876 F.2d 897
NOTICE: Ninth Circuit Rule 36-3 provides that dispositions other than opinions or orders designated for publication are not precedential and should not be cited except when relevant under the doctrines of law of the case, res judicata, or collateral estoppel.
UNITED STATES of America, Plaintiff-Appellee,
Jose De Jesus SILVA-PENA, Defendant-Appellant.
United States Court of Appeals, Ninth Circuit.
Submitted* March 29, 1989.
Decided June 6, 1989.
Before BARNES, WALLACE and SKOPIL, Circuit Judges.
Jose de Jesus Silva-Pena (Silva-Pena) appeals his conviction of possession with intent to distribute cocaine in violation of 21 U.S.C. Sec. 841(a)(1). He contends that the district court erred by refusing to instruct the jury on his proffered defense of duress. We affirm.
"For an instruction on a particular defense to go to the jury, the defendant must present sufficient evidence to raise triable issues of fact on the elements of that defense." United States v. Charmley, 764 F.2d 675, 676 (9th Cir.1985). "The three elements of the duress defense are: (1) immediate threat of death or grave bodily harm; (2) well grounded fear that the threat will be carried out; and (3) no reasonable opportunity to escape." Id.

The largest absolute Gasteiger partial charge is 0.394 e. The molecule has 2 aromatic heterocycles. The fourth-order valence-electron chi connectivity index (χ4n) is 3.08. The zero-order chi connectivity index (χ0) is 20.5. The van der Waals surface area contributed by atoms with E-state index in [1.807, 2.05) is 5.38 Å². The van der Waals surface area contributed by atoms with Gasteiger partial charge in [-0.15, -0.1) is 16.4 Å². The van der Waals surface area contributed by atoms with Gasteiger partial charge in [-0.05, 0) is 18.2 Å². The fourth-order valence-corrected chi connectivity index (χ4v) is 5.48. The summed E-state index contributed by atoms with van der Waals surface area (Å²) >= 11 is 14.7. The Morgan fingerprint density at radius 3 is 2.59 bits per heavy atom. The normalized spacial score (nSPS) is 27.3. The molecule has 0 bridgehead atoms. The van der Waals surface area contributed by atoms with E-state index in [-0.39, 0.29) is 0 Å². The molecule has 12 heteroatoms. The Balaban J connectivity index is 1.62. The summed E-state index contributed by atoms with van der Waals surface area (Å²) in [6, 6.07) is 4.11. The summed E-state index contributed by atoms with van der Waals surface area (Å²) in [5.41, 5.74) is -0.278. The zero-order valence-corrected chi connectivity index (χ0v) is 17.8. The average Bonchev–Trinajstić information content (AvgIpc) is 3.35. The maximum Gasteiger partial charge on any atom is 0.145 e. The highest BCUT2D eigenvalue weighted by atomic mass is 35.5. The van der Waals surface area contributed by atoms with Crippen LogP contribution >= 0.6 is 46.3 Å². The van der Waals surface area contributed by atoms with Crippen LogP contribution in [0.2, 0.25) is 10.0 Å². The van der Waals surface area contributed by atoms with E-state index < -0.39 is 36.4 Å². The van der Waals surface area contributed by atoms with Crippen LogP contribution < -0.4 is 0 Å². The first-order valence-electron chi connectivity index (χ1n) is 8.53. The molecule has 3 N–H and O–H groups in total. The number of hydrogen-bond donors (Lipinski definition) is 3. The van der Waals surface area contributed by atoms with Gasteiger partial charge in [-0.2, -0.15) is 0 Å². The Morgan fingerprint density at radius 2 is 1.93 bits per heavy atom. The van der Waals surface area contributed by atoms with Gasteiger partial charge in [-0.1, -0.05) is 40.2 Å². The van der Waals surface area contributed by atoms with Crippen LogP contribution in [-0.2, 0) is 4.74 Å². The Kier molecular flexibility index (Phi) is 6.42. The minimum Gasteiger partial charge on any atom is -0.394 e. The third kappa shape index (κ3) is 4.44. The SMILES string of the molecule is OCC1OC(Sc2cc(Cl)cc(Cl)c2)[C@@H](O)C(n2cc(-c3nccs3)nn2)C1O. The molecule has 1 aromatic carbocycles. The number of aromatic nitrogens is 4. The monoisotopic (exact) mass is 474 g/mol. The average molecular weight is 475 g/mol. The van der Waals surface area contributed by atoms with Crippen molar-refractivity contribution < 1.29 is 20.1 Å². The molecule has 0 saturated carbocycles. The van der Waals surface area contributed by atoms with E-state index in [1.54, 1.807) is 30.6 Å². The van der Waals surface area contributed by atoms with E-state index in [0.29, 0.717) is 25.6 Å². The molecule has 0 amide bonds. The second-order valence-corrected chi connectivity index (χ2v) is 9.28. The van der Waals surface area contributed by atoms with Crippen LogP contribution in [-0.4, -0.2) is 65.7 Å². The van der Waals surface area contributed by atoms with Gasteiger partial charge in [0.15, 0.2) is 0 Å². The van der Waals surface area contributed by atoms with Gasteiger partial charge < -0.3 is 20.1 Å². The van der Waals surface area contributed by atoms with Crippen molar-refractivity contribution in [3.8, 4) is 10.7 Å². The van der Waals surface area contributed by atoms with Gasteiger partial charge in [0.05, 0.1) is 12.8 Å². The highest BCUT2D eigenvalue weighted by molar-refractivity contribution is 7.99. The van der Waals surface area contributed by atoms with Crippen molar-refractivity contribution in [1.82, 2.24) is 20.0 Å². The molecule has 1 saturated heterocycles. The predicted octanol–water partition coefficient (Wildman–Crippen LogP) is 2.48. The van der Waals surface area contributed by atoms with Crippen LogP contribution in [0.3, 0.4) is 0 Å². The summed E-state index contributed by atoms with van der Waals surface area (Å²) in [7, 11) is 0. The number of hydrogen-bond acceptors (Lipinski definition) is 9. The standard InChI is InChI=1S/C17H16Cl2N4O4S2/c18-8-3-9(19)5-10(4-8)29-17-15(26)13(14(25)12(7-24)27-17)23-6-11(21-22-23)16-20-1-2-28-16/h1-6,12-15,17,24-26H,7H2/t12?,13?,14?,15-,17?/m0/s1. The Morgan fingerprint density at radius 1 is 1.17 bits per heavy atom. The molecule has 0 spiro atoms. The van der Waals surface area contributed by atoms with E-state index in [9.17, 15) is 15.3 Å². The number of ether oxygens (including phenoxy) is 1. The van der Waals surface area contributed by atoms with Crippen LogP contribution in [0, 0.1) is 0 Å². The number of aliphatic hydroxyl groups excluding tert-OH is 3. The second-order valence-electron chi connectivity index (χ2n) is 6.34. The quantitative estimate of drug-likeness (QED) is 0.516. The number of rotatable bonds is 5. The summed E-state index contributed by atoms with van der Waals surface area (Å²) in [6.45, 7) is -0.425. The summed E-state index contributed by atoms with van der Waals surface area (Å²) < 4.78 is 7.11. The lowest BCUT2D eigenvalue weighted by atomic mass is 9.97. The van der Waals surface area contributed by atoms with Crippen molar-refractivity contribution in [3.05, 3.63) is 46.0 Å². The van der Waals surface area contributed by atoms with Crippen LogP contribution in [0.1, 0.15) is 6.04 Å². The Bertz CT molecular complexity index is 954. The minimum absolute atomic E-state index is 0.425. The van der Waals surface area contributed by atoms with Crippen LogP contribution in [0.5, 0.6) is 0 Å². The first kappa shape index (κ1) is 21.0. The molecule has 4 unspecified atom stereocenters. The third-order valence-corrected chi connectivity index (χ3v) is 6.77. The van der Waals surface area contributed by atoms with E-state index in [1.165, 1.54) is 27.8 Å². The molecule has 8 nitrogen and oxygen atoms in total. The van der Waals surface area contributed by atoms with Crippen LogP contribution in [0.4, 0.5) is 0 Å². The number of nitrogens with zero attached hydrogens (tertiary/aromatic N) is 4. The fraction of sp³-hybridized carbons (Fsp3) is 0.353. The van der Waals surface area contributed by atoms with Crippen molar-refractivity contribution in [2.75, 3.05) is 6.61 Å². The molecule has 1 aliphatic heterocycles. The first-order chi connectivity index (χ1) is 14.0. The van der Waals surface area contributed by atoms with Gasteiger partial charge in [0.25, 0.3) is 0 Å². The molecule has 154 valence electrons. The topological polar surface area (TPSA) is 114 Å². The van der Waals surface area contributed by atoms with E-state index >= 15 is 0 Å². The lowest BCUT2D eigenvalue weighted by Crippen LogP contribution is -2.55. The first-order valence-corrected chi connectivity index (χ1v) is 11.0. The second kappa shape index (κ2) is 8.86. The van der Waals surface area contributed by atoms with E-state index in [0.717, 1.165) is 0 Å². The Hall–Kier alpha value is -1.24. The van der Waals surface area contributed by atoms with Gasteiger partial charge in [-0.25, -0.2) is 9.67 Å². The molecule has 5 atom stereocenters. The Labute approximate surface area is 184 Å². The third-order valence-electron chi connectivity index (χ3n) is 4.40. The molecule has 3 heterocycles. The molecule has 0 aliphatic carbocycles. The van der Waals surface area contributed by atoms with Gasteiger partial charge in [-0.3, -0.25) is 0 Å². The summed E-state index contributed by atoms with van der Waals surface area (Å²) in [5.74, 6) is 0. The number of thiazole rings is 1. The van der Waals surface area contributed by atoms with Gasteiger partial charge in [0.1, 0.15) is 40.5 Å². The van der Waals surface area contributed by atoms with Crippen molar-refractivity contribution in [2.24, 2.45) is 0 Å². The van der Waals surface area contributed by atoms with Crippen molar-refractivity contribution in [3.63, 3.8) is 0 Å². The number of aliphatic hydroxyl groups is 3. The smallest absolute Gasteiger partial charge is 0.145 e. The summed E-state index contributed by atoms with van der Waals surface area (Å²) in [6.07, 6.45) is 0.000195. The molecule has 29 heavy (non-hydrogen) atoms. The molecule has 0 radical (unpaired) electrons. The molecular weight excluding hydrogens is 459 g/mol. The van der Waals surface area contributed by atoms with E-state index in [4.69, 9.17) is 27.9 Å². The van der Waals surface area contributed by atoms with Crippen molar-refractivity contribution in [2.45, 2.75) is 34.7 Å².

Whatever the merits of Silva-Pena's arguments on the last two elements of the duress defense, our review of the entire record reveals that Silva-Pena failed to show an immediate threat of death or grave bodily harm. At trial, Silva-Pena testified that he would be killed or beaten by DEA agent James Wade (Wade), the "buyer" who had arranged to purchase the cocaine, if Silva-Pena did not complete the cocaine deal. He further testified that government informant Richard Keerne Garcia (Garcia) told him, "Look, remember I told you this man, Jim (Wade), was a very big man in the casinos. You think they aren't going to kill you?" Finally, he testified that one day he noticed two men in a car following him, whom he believed were Wade's bodyguards. At no time, however, was Silva-Pena threatened with death or great bodily harm by someone actually present to enforce the threat. Such nonimmediate threats do not establish a prima facie case of duress. See United States v. Shapiro, 669 F.2d 593, 596 and n. 3 (9th Cir.1982). Accordingly, the district court did not err by refusing to instruct the jury on the duress defense.